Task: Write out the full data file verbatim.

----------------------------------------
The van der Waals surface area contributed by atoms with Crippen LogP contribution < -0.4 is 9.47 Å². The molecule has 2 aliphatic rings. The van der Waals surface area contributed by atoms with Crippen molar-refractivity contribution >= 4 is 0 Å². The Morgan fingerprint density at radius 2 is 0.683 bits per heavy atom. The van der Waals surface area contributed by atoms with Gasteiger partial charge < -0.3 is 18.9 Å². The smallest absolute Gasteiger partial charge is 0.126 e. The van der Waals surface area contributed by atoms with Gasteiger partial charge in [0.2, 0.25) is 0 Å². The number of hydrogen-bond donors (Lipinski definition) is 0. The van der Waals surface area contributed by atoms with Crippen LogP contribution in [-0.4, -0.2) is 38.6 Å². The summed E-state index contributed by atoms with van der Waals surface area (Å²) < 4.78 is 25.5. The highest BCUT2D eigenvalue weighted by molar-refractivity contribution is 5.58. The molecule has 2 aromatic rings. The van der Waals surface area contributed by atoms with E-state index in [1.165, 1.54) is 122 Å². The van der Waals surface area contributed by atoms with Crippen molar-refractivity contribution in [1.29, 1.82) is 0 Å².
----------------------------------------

The van der Waals surface area contributed by atoms with Crippen LogP contribution < -0.4 is 9.47 Å². The molecule has 2 aliphatic rings. The van der Waals surface area contributed by atoms with Crippen molar-refractivity contribution >= 4 is 0 Å². The Morgan fingerprint density at radius 2 is 0.683 bits per heavy atom. The van der Waals surface area contributed by atoms with Gasteiger partial charge < -0.3 is 18.9 Å². The smallest absolute Gasteiger partial charge is 0.126 e. The van der Waals surface area contributed by atoms with Gasteiger partial charge in [0.2, 0.25) is 0 Å². The number of hydrogen-bond donors (Lipinski definition) is 0. The van der Waals surface area contributed by atoms with Crippen LogP contribution in [-0.4, -0.2) is 38.6 Å². The summed E-state index contributed by atoms with van der Waals surface area (Å²) < 4.78 is 25.5. The highest BCUT2D eigenvalue weighted by molar-refractivity contribution is 5.58. The molecule has 2 aromatic rings. The van der Waals surface area contributed by atoms with E-state index in [1.165, 1.54) is 122 Å². The van der Waals surface area contributed by atoms with Crippen molar-refractivity contribution in [1.29, 1.82) is 0 Å².